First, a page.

Benefit for Aiden

, Written by Lyle Ahrens, Posted: Fri, June 8 2012 at 4:01 PM, Updated: Fri, June 8 2012 at 4:13 PM

A young boy from Dorris is living proof of the dangers of shaken baby syndrome.

NBC5 did a story on Aiden De Los Santos back in 2005, when he was just a year old. 

Aiden is now 7.

Aiden was shaken by baby sitter Angela Molitor when he was just 6 months old.  Molitor pled 'guilty' to a single count of felony child abuse, and was placed on probation.

Aiden's mother Trisha De Los Santos notes that a short time later, the brain damage that resulted led to a diagnosis of cerebral palsy.

"it was made not too long after he was shaken, but probably within a year, they really started seeing the severity."

Aiden is now in second grade at Butte Valley Elementary, where he likes to play.

"Play what?'  'Basketball.'  'You like basketball?'  'Yeah.'  'Excellent - do you watch basketball on TV a lot?'  'Yeah.'  'What's your favorite team?'  'Duke!'

Trish De Los Santos notes that websites like:  underscore the danger, and the scope of shaken baby syndrome...

"It just amazes me, the number of people that are dealing with it - and actually, the high number of people whose child dies from it.  We're really lucky that Aiden survived."

While Aiden is a happy boy, the cost of travel for medical treatments and other expenses are a big burden on the family. 

A benefit dinner for Aiden De Los Santos will be held this Monday night at 6 at the Dorris City Hall.  Tickets for Monday's dinner at $10, and will be available at the door.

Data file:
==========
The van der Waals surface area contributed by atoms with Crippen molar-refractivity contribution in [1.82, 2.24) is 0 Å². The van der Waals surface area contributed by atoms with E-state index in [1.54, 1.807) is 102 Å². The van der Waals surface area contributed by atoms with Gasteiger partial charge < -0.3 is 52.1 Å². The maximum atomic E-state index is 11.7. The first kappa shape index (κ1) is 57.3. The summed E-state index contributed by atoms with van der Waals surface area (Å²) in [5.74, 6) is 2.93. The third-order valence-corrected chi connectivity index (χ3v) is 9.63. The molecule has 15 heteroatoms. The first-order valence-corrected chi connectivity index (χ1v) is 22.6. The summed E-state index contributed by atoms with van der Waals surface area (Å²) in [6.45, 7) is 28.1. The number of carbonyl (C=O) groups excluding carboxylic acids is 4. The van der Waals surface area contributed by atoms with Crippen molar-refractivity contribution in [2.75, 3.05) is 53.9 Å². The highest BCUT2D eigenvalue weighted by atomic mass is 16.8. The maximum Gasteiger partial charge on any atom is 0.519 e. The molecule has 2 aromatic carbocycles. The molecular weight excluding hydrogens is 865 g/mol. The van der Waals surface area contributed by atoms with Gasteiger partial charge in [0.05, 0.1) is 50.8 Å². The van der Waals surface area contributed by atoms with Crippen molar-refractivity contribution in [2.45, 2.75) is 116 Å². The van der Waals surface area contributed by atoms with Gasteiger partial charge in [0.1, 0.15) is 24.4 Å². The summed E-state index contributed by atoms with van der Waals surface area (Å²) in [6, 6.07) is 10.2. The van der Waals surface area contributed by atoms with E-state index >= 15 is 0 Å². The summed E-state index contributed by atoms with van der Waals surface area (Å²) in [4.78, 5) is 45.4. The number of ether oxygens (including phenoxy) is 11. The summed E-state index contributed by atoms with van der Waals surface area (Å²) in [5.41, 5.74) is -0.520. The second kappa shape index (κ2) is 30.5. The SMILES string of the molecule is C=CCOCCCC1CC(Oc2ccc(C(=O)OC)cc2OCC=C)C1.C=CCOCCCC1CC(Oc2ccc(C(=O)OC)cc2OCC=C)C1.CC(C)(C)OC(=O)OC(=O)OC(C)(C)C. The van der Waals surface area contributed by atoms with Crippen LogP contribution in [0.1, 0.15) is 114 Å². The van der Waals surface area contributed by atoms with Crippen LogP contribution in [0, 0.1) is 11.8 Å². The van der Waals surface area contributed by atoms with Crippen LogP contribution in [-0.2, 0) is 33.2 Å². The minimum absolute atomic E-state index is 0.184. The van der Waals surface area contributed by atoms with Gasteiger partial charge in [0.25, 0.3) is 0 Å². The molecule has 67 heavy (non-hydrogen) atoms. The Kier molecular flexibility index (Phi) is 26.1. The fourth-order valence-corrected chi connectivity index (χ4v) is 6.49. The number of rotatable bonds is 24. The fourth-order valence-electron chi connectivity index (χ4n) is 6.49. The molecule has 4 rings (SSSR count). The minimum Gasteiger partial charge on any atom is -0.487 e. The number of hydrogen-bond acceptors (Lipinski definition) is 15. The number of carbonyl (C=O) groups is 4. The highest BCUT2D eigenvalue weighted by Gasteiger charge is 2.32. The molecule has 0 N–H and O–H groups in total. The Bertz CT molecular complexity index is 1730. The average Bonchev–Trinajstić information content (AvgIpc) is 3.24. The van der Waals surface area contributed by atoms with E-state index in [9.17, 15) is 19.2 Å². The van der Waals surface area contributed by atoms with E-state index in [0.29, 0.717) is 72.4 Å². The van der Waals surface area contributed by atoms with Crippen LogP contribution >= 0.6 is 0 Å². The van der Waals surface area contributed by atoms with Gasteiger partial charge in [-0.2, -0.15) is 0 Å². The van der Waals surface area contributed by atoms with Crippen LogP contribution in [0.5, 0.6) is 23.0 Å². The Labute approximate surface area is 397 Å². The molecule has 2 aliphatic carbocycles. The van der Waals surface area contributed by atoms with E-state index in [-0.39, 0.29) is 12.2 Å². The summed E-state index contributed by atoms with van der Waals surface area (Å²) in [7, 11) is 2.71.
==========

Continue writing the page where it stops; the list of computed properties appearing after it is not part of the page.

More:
If you can't make the dinner but would still like to help out, an account for Aiden De Los Santos has been set up at many branches of US Bank.

About the Author

Lyle Ahrens

KOTI-TV NBC2 reporter Lyle Ahrens moved from Nebraska to Klamath Falls in the late 1970's.  He instantly fell in love with the mountains, the trees and the rivers, and never once regretted the move.

Lyle's job history is quite colorful.  He’s managed a pizza parlor; he’s been a bartender, and a “kiwifruit grader” at an organic orchard in New Zealand.  A Klamath Falls radio station hired Lyle in the mid 90's as a news writer and commercial producer.  In 2004, Lyle joined the KOTI/KOBI news operation.

Lyle notes with pride that he has a big responsibility presenting the Klamath Basin to a wide and varied audience.  "The on-going water crisis has underscored the fact that the people and the issues in the Klamath Basin are every bit as diverse as the terrain.  Winning and keeping the trust of the viewers, as well as the newsmakers, is something I strive for with each story".

When he's not busy reporting the news, Lyle enjoys astronomy, playing guitar, fixing old radios and listening to anything by Sheryl Crow.

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